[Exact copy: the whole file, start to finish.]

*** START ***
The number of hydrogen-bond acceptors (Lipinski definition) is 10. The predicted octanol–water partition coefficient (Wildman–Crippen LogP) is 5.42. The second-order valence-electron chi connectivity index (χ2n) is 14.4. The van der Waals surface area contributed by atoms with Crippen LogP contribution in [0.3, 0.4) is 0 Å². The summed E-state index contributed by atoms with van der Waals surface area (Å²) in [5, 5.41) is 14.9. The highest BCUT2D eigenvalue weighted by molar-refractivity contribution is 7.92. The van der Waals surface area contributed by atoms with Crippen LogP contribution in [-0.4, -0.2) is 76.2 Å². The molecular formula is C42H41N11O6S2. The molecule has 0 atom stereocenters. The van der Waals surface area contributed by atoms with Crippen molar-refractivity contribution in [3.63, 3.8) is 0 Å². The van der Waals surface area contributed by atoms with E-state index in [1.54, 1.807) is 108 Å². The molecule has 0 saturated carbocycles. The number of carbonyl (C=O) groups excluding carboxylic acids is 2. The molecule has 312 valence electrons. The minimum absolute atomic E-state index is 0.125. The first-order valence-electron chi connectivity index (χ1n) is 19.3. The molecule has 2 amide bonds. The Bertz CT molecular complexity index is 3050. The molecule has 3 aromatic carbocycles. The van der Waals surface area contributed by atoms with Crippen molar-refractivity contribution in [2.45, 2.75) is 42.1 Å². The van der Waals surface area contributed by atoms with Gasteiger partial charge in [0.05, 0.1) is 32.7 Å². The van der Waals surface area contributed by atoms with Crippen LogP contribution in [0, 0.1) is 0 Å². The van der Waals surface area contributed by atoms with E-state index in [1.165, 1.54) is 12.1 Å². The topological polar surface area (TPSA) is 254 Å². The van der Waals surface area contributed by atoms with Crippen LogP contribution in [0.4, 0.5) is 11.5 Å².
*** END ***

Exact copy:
The number of hydrogen-bond acceptors (Lipinski definition) is 10. The predicted octanol–water partition coefficient (Wildman–Crippen LogP) is 5.42. The second-order valence-electron chi connectivity index (χ2n) is 14.4. The van der Waals surface area contributed by atoms with Crippen LogP contribution in [0.3, 0.4) is 0 Å². The summed E-state index contributed by atoms with van der Waals surface area (Å²) in [5, 5.41) is 14.9. The highest BCUT2D eigenvalue weighted by molar-refractivity contribution is 7.92. The van der Waals surface area contributed by atoms with Crippen LogP contribution in [-0.4, -0.2) is 76.2 Å². The molecular formula is C42H41N11O6S2. The molecule has 0 atom stereocenters. The van der Waals surface area contributed by atoms with Crippen molar-refractivity contribution in [3.63, 3.8) is 0 Å². The van der Waals surface area contributed by atoms with E-state index in [1.54, 1.807) is 108 Å². The molecule has 0 saturated carbocycles. The number of carbonyl (C=O) groups excluding carboxylic acids is 2. The molecule has 312 valence electrons. The minimum absolute atomic E-state index is 0.125. The first-order valence-electron chi connectivity index (χ1n) is 19.3. The molecule has 2 amide bonds. The Bertz CT molecular complexity index is 3050. The molecule has 3 aromatic carbocycles. The van der Waals surface area contributed by atoms with Crippen molar-refractivity contribution in [2.45, 2.75) is 42.1 Å². The van der Waals surface area contributed by atoms with Gasteiger partial charge in [0.05, 0.1) is 32.7 Å². The van der Waals surface area contributed by atoms with Crippen LogP contribution in [0, 0.1) is 0 Å². The van der Waals surface area contributed by atoms with E-state index in [1.165, 1.54) is 12.1 Å². The topological polar surface area (TPSA) is 254 Å². The van der Waals surface area contributed by atoms with Crippen LogP contribution in [0.4, 0.5) is 11.5 Å².